A NOTE FROM THE LBC: Lee Steele continues our expansion on the Lunch Break Chronicles with this post out of Bridgeport.
What the elite eat at the Holiday Inn
When our tickets to the Bridgeport Symphony arrived recently, they came with a small flier that let us know that as ticket-holders, we qualified to partake in a $20 pre-show prix fixe menu at the Holiday Inn, about a mile from the concert hall. The offer was exclusively for symphony-bound diners with seatings between 5:30 and 6. Imagining the rarefied air of a private room with the area’s most distinguished longhairs, we phoned the hotel for our rightful spots in the dining room.
I’ve eaten at banquets and parties held at Bridgeport’s only downtown hotel, and they were carried off very well. So it seemed reasonable to think that dinner service for a much smaller crowd would reap great culinary rewards.
As often as I have been to the Holiday Inn, I have never eaten in its dining room. I’ve never been particularly drawn to the nondescript area off the lobby. Even after extensive hotel renovations, which greatly upgraded the cocktail bar and lobby, the brightly lit dining room is amazingly undistinguished. Completely open to the lobby and the corridor that leads to banquet rooms, the area appears geared mainly for the breakfast buffet for hotel guests. But never mind — $20 for three courses of the Holiday Inn’s best food, in the company of the city’s most discriminating patrons, is a deal.
We arrived at 5:30, and some people were already seated.We’re not exactly kids — let’s just say I’m on the cusp of the baby boom and generation x — but we were easily the youngest people there. But it was nice to be in the company of well-dressed and well-mannered patrons. I had the feeling of suddenly, if only temporarily, belonging to a private club. We were the symphony crowd. My joy, however, was short lived.
We knew we were in trouble when we saw the pedestrian choices on the menu — beef stroganoff, chicken Kiev and salmon with dill sauce were the main entrees. Starters were houses salad or mushroom soup and the only dessert selection was coffee cake, take it or leave it, with coffee. Liquor was not included in the price, but the need to take the hard edges off the experience drew me to the very short wine list. The list of red wines was very, very short. Only one wine was available.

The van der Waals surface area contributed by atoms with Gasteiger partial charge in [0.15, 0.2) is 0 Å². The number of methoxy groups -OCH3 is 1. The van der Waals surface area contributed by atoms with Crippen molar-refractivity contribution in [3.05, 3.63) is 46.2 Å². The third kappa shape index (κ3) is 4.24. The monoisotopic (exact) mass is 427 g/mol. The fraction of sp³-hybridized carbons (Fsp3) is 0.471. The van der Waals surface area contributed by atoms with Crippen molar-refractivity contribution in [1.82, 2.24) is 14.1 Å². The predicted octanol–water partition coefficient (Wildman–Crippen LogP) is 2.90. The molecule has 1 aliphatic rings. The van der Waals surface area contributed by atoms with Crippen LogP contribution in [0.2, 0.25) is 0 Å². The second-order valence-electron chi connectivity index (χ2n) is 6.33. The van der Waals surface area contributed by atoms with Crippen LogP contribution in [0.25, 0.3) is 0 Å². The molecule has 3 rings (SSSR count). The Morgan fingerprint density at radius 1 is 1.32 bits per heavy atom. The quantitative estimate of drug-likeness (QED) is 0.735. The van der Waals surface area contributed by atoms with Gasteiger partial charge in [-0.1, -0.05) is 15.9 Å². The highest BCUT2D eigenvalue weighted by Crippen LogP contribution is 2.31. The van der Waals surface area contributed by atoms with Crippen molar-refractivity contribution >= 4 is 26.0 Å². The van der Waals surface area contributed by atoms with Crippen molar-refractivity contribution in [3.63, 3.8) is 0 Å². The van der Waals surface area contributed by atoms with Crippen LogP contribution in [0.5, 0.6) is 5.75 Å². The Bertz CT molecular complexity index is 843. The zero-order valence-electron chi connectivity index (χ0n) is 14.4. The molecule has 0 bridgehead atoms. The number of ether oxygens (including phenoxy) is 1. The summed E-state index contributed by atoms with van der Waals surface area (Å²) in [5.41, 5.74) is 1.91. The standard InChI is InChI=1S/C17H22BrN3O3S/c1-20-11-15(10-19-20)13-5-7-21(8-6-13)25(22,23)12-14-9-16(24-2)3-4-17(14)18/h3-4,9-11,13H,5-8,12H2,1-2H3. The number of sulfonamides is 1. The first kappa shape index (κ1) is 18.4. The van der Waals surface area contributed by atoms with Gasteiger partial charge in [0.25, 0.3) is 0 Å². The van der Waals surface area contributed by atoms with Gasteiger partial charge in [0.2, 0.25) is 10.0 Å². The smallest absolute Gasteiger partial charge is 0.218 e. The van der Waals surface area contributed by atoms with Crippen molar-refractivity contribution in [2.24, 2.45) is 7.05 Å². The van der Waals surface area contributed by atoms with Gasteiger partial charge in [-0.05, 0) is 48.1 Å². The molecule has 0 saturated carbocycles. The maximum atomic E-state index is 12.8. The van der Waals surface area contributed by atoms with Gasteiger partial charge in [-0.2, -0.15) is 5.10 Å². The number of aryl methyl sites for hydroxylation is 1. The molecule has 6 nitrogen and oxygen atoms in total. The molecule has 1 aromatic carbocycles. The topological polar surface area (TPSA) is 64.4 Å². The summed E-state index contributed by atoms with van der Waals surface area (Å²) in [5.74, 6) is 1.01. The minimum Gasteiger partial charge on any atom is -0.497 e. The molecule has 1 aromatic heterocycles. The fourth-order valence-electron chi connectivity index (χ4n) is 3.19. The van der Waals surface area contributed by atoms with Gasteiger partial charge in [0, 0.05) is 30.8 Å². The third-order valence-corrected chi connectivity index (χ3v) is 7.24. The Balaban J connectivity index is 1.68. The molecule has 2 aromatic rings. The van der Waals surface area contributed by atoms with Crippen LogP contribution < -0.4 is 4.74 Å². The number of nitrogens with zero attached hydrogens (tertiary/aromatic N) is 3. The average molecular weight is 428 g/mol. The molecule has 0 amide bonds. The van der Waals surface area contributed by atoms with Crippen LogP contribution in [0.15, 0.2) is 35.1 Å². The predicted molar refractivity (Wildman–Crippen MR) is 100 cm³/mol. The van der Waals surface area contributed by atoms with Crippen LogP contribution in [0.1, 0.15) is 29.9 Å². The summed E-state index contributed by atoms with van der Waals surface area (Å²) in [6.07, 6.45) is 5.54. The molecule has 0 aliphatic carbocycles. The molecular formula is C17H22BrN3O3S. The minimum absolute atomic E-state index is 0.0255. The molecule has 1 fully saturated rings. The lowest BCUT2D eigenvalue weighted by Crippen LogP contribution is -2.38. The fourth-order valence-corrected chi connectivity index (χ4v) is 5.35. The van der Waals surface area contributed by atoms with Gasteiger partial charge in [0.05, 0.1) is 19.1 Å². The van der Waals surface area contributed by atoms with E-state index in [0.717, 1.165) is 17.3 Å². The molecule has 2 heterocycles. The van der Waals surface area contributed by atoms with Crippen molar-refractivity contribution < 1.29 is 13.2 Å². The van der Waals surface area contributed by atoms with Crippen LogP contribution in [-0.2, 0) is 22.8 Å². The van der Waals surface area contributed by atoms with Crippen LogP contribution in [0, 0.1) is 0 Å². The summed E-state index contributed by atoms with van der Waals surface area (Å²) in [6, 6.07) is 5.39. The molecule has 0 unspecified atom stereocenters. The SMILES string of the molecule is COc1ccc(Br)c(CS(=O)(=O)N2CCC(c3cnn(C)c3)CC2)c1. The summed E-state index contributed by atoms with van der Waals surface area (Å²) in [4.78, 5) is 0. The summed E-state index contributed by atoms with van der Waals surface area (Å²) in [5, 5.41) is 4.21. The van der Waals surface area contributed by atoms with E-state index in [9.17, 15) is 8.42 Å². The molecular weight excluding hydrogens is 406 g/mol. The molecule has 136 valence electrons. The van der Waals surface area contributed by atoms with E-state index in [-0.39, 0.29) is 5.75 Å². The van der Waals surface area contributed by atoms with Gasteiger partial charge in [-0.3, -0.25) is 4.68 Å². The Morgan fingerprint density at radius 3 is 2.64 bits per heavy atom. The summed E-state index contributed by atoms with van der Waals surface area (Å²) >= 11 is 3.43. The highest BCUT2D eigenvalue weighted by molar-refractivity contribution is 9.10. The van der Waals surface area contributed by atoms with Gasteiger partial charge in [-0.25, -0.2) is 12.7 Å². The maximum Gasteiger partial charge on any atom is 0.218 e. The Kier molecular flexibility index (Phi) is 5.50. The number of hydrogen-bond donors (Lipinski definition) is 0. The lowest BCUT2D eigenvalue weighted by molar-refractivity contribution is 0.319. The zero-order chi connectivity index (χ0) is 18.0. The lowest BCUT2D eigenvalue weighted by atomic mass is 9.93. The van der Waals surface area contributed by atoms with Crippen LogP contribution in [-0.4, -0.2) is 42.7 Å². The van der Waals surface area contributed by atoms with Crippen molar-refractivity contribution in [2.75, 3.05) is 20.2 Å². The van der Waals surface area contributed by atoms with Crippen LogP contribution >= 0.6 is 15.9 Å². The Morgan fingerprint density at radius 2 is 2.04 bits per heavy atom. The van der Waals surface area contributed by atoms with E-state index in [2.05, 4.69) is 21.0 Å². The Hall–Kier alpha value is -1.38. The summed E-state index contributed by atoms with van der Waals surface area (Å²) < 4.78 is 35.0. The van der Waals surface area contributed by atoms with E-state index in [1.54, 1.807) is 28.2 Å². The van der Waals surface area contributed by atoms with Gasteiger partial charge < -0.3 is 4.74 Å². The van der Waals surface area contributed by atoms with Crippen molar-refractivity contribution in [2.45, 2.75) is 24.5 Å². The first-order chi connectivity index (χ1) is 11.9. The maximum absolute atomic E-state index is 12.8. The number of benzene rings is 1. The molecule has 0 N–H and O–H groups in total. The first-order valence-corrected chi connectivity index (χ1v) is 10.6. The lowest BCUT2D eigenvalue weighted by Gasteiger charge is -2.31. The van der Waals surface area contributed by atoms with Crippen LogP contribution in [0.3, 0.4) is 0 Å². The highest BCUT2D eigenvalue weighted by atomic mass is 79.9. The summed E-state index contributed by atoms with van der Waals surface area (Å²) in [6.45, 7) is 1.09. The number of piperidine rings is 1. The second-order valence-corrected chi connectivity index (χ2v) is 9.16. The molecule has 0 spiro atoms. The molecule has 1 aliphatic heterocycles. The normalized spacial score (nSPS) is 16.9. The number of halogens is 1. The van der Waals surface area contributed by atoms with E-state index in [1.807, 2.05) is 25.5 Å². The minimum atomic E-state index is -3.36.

The first course didn't look like much, but wasn't bad.
When the food came, the mushroom soup was actually a barley soup that contained some mushroom bits, but was actually pretty good. We each had the beef stroganoff, bland and forgettable — I asked for more sour cream, which improved its thin broth. Our nearby diners had the chicken kiev, perfectly formed beige torpedoes; and the salmon dish, which looked fine from a distance but did nothing to restore my faith in the kitchen. Of course, nothing looks good under the relentless bright lights of this dining room.
Looking around, however, our fellow patrons, all of whom were closer to my parents’ age, seemed pleased. One customer scolded the waiter for taking too long to fetch his check, but we never overheard one word about the food or the ambiance.Thinking back to those times I’ve dined with my parents, the things I complained about are the things they would have appreciated. Ambient lighting and creative cuisine lose their charm once you have to use a flashlight to read the menu and worry if the chef’s concoction will agree with you once you’re seated at the symphony.
This Holiday Inn prix fixe will always have a following, as long as the symphony-going, bargain-seeking, early-bird-dinner generation is around. Before long, I may be joining that very generation.